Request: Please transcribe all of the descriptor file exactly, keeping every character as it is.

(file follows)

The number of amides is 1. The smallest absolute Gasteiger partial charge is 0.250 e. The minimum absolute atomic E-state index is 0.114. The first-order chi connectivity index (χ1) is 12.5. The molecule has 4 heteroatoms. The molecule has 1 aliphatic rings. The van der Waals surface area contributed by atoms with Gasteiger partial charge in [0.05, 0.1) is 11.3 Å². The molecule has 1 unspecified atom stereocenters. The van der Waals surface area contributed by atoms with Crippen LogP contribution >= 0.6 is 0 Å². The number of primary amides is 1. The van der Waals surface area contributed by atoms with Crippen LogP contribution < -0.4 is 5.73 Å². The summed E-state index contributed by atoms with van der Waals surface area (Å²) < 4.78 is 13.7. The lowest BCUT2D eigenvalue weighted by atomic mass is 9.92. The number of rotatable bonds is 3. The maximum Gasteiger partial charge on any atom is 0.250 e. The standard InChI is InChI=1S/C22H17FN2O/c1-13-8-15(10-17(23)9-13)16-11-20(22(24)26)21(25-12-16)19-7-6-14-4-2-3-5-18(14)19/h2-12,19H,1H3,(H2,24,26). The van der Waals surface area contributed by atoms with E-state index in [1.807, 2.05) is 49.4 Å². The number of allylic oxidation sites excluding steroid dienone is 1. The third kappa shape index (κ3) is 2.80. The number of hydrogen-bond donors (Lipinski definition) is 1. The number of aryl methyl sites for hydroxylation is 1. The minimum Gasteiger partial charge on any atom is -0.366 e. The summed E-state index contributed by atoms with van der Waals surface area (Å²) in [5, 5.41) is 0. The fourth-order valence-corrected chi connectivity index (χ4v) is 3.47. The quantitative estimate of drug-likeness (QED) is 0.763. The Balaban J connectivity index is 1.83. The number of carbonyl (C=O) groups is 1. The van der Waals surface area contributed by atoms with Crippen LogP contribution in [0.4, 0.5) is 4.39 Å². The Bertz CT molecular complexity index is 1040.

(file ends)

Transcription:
The number of amides is 1. The smallest absolute Gasteiger partial charge is 0.250 e. The minimum absolute atomic E-state index is 0.114. The first-order chi connectivity index (χ1) is 12.5. The molecule has 4 heteroatoms. The molecule has 1 aliphatic rings. The van der Waals surface area contributed by atoms with Gasteiger partial charge in [0.05, 0.1) is 11.3 Å². The molecule has 1 unspecified atom stereocenters. The van der Waals surface area contributed by atoms with Crippen LogP contribution >= 0.6 is 0 Å². The number of primary amides is 1. The van der Waals surface area contributed by atoms with Crippen LogP contribution < -0.4 is 5.73 Å². The summed E-state index contributed by atoms with van der Waals surface area (Å²) < 4.78 is 13.7. The lowest BCUT2D eigenvalue weighted by atomic mass is 9.92. The number of rotatable bonds is 3. The maximum Gasteiger partial charge on any atom is 0.250 e. The standard InChI is InChI=1S/C22H17FN2O/c1-13-8-15(10-17(23)9-13)16-11-20(22(24)26)21(25-12-16)19-7-6-14-4-2-3-5-18(14)19/h2-12,19H,1H3,(H2,24,26). The van der Waals surface area contributed by atoms with E-state index in [1.807, 2.05) is 49.4 Å². The number of allylic oxidation sites excluding steroid dienone is 1. The third kappa shape index (κ3) is 2.80. The number of hydrogen-bond donors (Lipinski definition) is 1. The number of aryl methyl sites for hydroxylation is 1. The minimum Gasteiger partial charge on any atom is -0.366 e. The summed E-state index contributed by atoms with van der Waals surface area (Å²) in [5, 5.41) is 0. The fourth-order valence-corrected chi connectivity index (χ4v) is 3.47. The quantitative estimate of drug-likeness (QED) is 0.763. The Balaban J connectivity index is 1.83. The number of carbonyl (C=O) groups is 1. The van der Waals surface area contributed by atoms with Crippen LogP contribution in [0.4, 0.5) is 4.39 Å². The Bertz CT molecular complexity index is 1040.